From time to time during the last 2 years, I found I needed to take study breaks … often … especially on days when the task was reading up to 120 pages of dull, boring academic texts that could have used a few Far Side cartoons to liven them up. I took my comedy breaks by checking out Muppets or Victor Borge or Animaniacs or … something goofy on YouTube then posting my discoveries on my Facebook page for everyone else to enjoy. The jokes broke the academic monotony with a burst of funny antics, so J is for Funny.
I’ve been fond of jokes of different sorts for much longer than 2 years. As a teacher, I put all kinds of jokes to good use. I tossed puns around in class to see who would get it. Math problems would star characters like Rex Karz and Jim Nasium. My favorite books to read to my class during restroom breaks were Bruce Hale’s Chet Gecko series. Editing prompts to practice grammar involved hokey kid jokes like…
What do you call a sleeping bull?
A bull dozer. 😀
Using jokes for editing prompts started out as a goofy way to get kids interested in doing DOLs (Daily Oral Language … or editing grammatically messed up text), but a few years into my career, I discovered another great use for them. Unlike a lot of teachers, I speak some Spanish. I’m not half proficient enough to teach in Spanish, but I could give basic commands, and I could understand notes from parents and write notes back, plus or minus some monkeyed up grammar. So, frequently, the principal would assign kids to my class who were not entirely English-proficient, but proficient enough that they didn’t belong in the bilingual class any more.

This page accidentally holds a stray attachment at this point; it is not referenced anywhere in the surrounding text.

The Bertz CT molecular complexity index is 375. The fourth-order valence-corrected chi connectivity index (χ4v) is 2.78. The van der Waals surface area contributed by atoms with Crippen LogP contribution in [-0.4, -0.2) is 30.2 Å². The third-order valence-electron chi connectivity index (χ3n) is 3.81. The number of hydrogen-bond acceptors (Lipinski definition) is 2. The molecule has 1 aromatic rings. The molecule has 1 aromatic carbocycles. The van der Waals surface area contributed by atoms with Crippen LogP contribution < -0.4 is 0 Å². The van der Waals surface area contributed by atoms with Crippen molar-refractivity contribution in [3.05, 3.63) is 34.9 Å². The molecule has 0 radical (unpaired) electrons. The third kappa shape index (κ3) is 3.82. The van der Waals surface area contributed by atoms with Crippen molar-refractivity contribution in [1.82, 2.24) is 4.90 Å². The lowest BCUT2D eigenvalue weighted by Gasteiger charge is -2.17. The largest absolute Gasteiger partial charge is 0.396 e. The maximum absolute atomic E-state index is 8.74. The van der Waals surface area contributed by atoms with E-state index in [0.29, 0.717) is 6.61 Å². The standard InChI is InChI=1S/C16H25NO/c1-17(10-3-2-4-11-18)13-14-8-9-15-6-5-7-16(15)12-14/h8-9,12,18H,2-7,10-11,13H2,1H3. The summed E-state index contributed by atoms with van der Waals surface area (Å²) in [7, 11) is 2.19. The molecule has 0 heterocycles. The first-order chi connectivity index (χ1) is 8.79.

One year, I had a student who loved jokes. He was a joker extraordinaire, but his jokes didn’t work as well in English because the puns and plays on words didn’t translate well. Every morning, when he came into class, he would read the editing prompt on his desk and try to puzzle out what it meant and why it was funny. For more than half a year, he didn’t quite get it figured out, but when it was time to go over the prompt as a group, he never failed to ask for clarification on why the joke worked.
He also checked out every English-language joke book the library had, and sometimes he’d bring it to lunch and have his friends explain the jokes to him. If they couldn’t, he’d find me on the recess field and ask me.
Then one morning, he came in, unpacked, and started puzzling out the joke. He smiled and jumped up. “Miss! Miss! I get it! I get why it’s funny!” Then he explained it to me and spent the rest of the day telling every other teacher we came across the joke.
By the end of the year, he was much more proficient in idiomatic language.
For your next clue… K is for Sneeze.